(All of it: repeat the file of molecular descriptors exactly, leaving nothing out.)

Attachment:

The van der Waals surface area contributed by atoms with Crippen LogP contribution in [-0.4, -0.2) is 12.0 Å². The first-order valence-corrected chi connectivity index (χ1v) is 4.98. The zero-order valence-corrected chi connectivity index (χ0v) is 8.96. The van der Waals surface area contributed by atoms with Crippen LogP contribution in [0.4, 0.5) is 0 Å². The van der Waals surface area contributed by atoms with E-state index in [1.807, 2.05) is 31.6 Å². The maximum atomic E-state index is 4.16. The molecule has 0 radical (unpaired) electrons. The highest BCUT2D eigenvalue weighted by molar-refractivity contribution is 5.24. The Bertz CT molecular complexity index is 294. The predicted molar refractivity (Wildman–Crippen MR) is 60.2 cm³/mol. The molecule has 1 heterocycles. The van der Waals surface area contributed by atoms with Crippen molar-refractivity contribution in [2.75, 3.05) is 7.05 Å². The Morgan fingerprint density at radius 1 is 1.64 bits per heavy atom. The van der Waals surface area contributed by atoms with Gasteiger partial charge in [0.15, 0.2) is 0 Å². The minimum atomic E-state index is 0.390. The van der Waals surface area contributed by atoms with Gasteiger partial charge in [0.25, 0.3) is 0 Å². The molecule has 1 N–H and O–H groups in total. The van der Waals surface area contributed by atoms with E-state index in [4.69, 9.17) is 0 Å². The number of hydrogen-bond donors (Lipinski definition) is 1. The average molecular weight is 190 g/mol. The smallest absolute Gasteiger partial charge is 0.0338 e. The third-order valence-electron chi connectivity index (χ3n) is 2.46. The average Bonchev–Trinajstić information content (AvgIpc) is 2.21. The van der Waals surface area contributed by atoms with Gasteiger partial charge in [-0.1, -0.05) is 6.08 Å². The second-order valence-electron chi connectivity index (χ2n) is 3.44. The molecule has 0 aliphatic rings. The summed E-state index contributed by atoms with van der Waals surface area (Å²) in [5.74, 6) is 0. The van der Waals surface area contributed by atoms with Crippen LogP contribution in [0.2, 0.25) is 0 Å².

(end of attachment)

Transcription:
The van der Waals surface area contributed by atoms with Crippen LogP contribution in [-0.4, -0.2) is 12.0 Å². The first-order valence-corrected chi connectivity index (χ1v) is 4.98. The zero-order valence-corrected chi connectivity index (χ0v) is 8.96. The van der Waals surface area contributed by atoms with Crippen LogP contribution in [0.4, 0.5) is 0 Å². The van der Waals surface area contributed by atoms with E-state index in [1.807, 2.05) is 31.6 Å². The maximum atomic E-state index is 4.16. The molecule has 0 radical (unpaired) electrons. The highest BCUT2D eigenvalue weighted by molar-refractivity contribution is 5.24. The Bertz CT molecular complexity index is 294. The predicted molar refractivity (Wildman–Crippen MR) is 60.2 cm³/mol. The molecule has 1 heterocycles. The van der Waals surface area contributed by atoms with Crippen molar-refractivity contribution in [2.75, 3.05) is 7.05 Å². The Morgan fingerprint density at radius 1 is 1.64 bits per heavy atom. The van der Waals surface area contributed by atoms with Gasteiger partial charge in [0.15, 0.2) is 0 Å². The minimum atomic E-state index is 0.390. The van der Waals surface area contributed by atoms with Gasteiger partial charge in [0.25, 0.3) is 0 Å². The molecule has 1 N–H and O–H groups in total. The van der Waals surface area contributed by atoms with E-state index in [4.69, 9.17) is 0 Å². The number of hydrogen-bond donors (Lipinski definition) is 1. The average molecular weight is 190 g/mol. The smallest absolute Gasteiger partial charge is 0.0338 e. The third-order valence-electron chi connectivity index (χ3n) is 2.46. The average Bonchev–Trinajstić information content (AvgIpc) is 2.21. The van der Waals surface area contributed by atoms with Gasteiger partial charge in [-0.1, -0.05) is 6.08 Å². The second-order valence-electron chi connectivity index (χ2n) is 3.44. The molecule has 0 aliphatic rings. The summed E-state index contributed by atoms with van der Waals surface area (Å²) in [5.74, 6) is 0. The van der Waals surface area contributed by atoms with Crippen LogP contribution in [0.2, 0.25) is 0 Å².